In particular, in the present embodiment, as shown in FIGS. 5 to 6, at the top part of each upper leg member 30 (in particular, the top end part), a cylindrically shaped opening 31 is formed. As shown in FIG. 6, by screwing a first bolt 33 into a bolt hole 151 of the torso 10 in the state where a first boss 15 formed at the torso 10 is fit into the opening 31, the upper leg member 30 is connected to the torso 10. As a result, the top part of the upper leg member 30 is connected to the torso 10 so that the upper leg member 30 can pivot in the front-rear direction with respect to the torso 10 about the axis of the first boss 15 or first bolt 33. However, the upper leg member 30 may also be connected the lower parts of the side walls of the torso 10 in any way so long as being able to pivot in the front-rear direction with respect to the torso 10 centered on the top part of the upper leg member 30.

The lower leg members 40 are parts corresponding to the lower legs and feet, and have lower leg parts 41 corresponding to the lower legs and foot parts 42 corresponding to the feet. Therefore, the foot parts 42 are formed so as to stick out forward from the lower leg parts 41.

The top parts of the lower leg members 40 are connected to the bottom parts of the upper leg members 30 pivotably in the front-rear direction. In particular, in the present embodiment, the top end parts of the lower leg members 40 are pivotably connected to the bottom end parts of the upper leg members 30 so that the connecting parts of the upper leg members 30 and lower leg members 40 appear like knee joints. Therefore, the top end part of the right lower leg member 40a is connected to the bottom end part of the right upper leg member 30a, while the top end part of the left lower leg member 40b is connected to the bottom end part of the left upper leg member 30b.

In particular, in the present embodiment, at the bottom parts of the upper leg members 30, cylindrically shaped openings 32 are formed (see FIG. 5). Further, at the top parts of the lower leg members 40, second bosses extending toward the outside in the left-right direction are formed. Further, in the same way as the method of connection shown in FIG. 6, in the state with the second bosses formed at the lower leg members 40 fit in the openings 32 of the upper leg members 30, second bolts 34 are screwed into the bolt holes formed at the centers of the second bosses, whereby the upper leg members 30 are connected to the top parts of the lower leg members 40. As a result, the top parts of the lower leg members 40 are connected to the bottom parts of the upper leg members 30 so that the lower leg members 40 can pivot with respect to the upper leg members 30 in the front-rear direction about the axes of the second bolts (second bosses). In particular, in the present embodiment, the pivot axes B of the lower leg members 40 are parallel to the pivot axes A of the upper leg members 30. Note that, the lower leg members 40 may be connected to the bottom parts of the upper leg members 30 in any way as long as being able to pivot with respect to the upper leg members 30 in the front-rear direction centered on the top part.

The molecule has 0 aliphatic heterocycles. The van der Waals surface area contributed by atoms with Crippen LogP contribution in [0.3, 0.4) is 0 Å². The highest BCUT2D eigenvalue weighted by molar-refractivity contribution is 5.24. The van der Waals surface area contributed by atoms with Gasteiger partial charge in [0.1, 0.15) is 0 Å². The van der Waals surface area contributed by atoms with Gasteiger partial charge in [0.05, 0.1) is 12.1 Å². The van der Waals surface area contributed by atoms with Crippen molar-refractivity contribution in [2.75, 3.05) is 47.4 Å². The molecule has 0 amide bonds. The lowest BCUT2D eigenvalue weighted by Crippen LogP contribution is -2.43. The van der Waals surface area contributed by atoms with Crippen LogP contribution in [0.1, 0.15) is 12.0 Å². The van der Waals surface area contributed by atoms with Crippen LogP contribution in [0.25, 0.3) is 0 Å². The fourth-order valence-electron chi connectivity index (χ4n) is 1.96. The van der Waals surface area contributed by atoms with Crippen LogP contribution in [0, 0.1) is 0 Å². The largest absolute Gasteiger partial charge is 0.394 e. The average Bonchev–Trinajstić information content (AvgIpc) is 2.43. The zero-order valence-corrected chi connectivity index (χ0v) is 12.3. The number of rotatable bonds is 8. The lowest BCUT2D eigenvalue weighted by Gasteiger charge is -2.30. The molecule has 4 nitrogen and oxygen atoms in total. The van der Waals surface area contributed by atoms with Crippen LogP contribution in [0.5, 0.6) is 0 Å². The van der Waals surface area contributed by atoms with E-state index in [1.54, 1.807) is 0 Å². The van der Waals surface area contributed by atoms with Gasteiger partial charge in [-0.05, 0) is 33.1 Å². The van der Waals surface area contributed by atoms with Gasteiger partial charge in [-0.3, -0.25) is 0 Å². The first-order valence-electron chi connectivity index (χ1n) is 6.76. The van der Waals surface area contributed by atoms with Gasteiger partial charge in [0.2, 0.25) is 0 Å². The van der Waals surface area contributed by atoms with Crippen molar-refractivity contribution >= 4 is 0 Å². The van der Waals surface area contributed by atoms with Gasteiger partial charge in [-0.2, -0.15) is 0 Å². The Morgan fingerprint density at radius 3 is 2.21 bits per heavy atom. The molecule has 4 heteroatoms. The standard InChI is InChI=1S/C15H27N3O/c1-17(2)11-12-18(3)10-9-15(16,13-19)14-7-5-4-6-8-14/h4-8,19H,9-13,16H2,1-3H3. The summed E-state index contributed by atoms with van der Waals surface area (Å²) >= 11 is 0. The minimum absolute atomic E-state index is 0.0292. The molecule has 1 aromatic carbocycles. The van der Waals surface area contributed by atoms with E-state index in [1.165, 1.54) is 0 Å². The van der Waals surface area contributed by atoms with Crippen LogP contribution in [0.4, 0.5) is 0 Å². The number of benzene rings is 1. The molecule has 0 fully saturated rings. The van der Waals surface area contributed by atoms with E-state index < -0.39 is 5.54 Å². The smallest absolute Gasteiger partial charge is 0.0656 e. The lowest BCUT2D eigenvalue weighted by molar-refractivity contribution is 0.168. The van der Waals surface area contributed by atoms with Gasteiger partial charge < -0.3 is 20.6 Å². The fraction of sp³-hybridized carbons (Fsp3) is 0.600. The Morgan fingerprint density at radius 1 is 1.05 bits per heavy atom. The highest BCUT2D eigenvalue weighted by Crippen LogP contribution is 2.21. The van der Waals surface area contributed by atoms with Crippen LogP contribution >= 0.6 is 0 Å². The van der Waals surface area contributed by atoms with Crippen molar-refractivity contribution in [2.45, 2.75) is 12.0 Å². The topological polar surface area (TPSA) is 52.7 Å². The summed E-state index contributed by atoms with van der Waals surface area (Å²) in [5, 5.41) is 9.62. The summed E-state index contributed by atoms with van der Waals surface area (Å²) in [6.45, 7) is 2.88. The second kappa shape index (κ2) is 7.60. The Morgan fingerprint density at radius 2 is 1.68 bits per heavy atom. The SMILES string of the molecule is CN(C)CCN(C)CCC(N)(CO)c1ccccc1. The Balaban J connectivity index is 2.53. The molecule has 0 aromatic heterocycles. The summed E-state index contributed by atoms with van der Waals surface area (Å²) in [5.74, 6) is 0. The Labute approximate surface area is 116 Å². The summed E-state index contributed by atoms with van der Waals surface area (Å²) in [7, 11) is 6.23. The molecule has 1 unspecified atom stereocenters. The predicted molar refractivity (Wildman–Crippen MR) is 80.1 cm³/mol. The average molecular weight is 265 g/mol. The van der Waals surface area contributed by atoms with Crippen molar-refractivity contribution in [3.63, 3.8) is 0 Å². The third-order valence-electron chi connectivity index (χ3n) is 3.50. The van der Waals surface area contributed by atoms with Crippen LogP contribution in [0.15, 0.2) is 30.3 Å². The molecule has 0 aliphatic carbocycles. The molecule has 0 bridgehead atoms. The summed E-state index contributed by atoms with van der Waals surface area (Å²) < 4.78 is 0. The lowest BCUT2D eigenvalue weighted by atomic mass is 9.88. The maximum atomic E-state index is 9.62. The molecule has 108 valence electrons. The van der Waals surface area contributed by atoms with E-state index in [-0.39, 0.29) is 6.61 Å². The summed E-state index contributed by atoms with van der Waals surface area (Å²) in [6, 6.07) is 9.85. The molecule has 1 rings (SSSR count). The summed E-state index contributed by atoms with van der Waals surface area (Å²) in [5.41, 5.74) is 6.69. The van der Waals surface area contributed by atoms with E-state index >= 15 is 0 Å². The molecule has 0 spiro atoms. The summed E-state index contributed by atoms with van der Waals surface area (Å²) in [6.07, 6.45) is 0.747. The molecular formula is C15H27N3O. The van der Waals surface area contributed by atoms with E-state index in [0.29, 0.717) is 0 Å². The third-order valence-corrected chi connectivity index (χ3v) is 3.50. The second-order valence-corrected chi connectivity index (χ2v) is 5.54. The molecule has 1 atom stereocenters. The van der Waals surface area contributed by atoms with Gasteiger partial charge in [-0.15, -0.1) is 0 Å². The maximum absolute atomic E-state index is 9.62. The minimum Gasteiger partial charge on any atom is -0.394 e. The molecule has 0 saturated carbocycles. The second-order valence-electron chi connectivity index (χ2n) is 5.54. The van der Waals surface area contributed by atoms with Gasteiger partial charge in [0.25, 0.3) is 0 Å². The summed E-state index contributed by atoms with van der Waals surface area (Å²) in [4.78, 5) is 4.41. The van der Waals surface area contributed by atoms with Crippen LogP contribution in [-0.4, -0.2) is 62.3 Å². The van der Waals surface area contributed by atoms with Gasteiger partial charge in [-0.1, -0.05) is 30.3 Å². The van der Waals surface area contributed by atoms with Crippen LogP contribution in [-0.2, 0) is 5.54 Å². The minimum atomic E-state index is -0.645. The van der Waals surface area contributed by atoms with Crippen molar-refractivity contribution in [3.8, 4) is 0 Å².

The foot parts 42 have contact surfaces 43 contacting the walking surface when the walking toy 1 is walking. In the present embodiment, the contact surfaces 43 are formed in arc shapes projecting toward the walking surface in the front-rear direction. In particular, in the present embodiment, the contact surfaces 43 are formed in substantially arc shapes centered on the vicinities of the top ends of the lower leg members 40, in particular the vicinities of the connecting parts of the lower leg members 40 with the upper leg members 30. At this time, the contact surfaces 43 may also be formed as arc shapes with single centers, or may be formed as at least two arc shapes with different centers between forward parts and rearward parts of the contact surfaces 43. By the contact surfaces 43 being formed in arc shapes in this way, when the walking toy 1 is walking on the walking surface, the lower leg members 40 will are more resistant to tripping at the walking surface.

The motion members 50 give rotational force to the crank member 60, when the torso 10 is made to move forward in the state where one leg 20 contacts the walking surface. In the present embodiment, the motion members 50 are formed as straight rods. In particular, in the present embodiment, the motion members 50 have the right motion member 50a arranged at the right side from the crank member 60, and the left motion member 50b arranged at the left side from the crank member 60. The motion members 50 respectively have action parts 51, torso cooperation parts 52, and eccentric shaft connecting parts 53. In the present embodiment, the action parts 51 are positioned at the bottom end parts of the motion members 50, while the torso cooperation parts 52 are positioned at the top end parts. The eccentric shaft connecting parts are positioned between the action parts 51 and the torso cooperation parts 52. As shown in FIGS. 1 to 4, the motion members 50 are partially arranged in the rod openings 18 formed at the torso 10.